Gia Barboza is an Assistant Professor of African American Studies at Northeastern University.  She received her PhD in Political Science from Michigan State University, after having received a J.D. (summa cum laude), an M.A. in Family Studies, and a M.S. in Statistics there as well.  Her B.A. in Anthropology is from U.C.L.A.  Professor Barboza’s research areas include youth violence prevention, elder abuse, Latino politics, and political methods.

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Rachael Barlow graduated from Washington and Lee University with a degree in sociology and anthropology and received her Master’s and doctoral degrees in sociology from Indiana University.  In her dissertation, she examined how librarians and library buildings co-construct librarians’ professional identities.

Before coming to Trinity, she taught at Indiana University, University of Connecticut, and University of Hartford, where she taught everything from Social Change to the Sociology of Education.  As Trinity’s Social Sciences Data Coordinator, she works with faculty and students to locate data useful for long-term research projects and short-term analysis and simulation exercises.  She regularly guest-lectures about data gathering and data-related issues (sampling, poll, etc.) in classes across Trinity’s disciplines.

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Patrick Florance is the Manager of Geospatial Technology Services within Tufts University Information Technology (UIT). He is also an adjunct lecturer in the Tufts Fletcher School of Law & Diplomacy and in the  Tufts Friedman School of Nutrition Science & Policy. Previously Patrick was the digital cartography specialist at Harvard University. Patrick has taught and written extensively on geospatial librarianship. He has worked in a variety of public, private, and academic environments.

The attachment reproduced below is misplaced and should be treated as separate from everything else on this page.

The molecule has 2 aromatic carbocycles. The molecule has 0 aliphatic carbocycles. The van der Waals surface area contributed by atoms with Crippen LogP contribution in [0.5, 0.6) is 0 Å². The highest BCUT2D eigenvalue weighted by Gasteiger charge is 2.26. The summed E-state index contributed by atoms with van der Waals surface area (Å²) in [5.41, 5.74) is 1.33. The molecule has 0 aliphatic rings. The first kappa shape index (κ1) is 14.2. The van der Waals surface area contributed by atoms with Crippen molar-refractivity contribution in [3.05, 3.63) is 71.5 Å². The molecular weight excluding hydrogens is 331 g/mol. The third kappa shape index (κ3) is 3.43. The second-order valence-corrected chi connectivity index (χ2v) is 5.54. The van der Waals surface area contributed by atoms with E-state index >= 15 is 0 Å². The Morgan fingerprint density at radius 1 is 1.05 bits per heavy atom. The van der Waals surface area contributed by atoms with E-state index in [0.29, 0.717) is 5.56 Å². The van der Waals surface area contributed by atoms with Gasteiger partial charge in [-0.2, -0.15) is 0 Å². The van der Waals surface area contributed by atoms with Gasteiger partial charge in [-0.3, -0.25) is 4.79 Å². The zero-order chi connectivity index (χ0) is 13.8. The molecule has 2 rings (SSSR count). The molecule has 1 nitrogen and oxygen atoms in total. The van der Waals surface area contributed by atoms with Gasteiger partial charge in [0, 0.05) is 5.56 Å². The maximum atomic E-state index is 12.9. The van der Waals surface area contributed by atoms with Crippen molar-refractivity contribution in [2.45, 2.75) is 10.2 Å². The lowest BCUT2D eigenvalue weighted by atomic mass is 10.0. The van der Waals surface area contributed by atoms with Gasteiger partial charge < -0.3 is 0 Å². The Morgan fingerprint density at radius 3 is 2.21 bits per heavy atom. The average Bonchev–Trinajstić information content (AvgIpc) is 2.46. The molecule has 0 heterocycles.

Helen B. Marrow is an Assistant Professor of Sociology and Latin American Studies at Tufts University. Her work explores Latin Americans’ racial and ethnic identities in the United States and Europe, the impact of immigration on social life and race relations in the contemporary rural American South, and variation in public bureaucracies’ approaches to unauthorized immigration (especially in education, law enforcement, and health care). Her work on immigration in the rural American South has been published in Perspectives on Politics, Ethnic and Racial Studies, and the American Sociological Review, and also forms the basis for her book, New Destination Dreaming: Immigration, Race, and Legal Status in the Rural American South (Stanford University Press, 2011). Her scholarship on second-generation Brazilians’ racial and ethnic identities in the United States has been published in Ethnicities, and her research on first-generation Latin Americans’ racial and ethnic identities in Ireland is forthcoming in Latino Studies. She received her M.A. and Ph.D. in Sociology and Social Policy from Harvard University, and her A.B. (summa cum laude) in Sociology and Latin American Studies from Princeton University.

Nathan M. Nickerson, RN, MSN, DrPH, is a founding director of Konbit Sante, and its first executive director.  Konbit Sante has been working on health systems strengthening in Northern Haiti for the past ten years. Prior to that, he had an extended career providing care and developing programs for people who were homeless, addicted, or marginalized.  Prior to changing his focus to international work, he was most recently the Director of Public Health for the City of Portland, Maine, where he oversaw services related to infectious diseases, health care for the poor and homeless, health care for children and families, and health promotion services.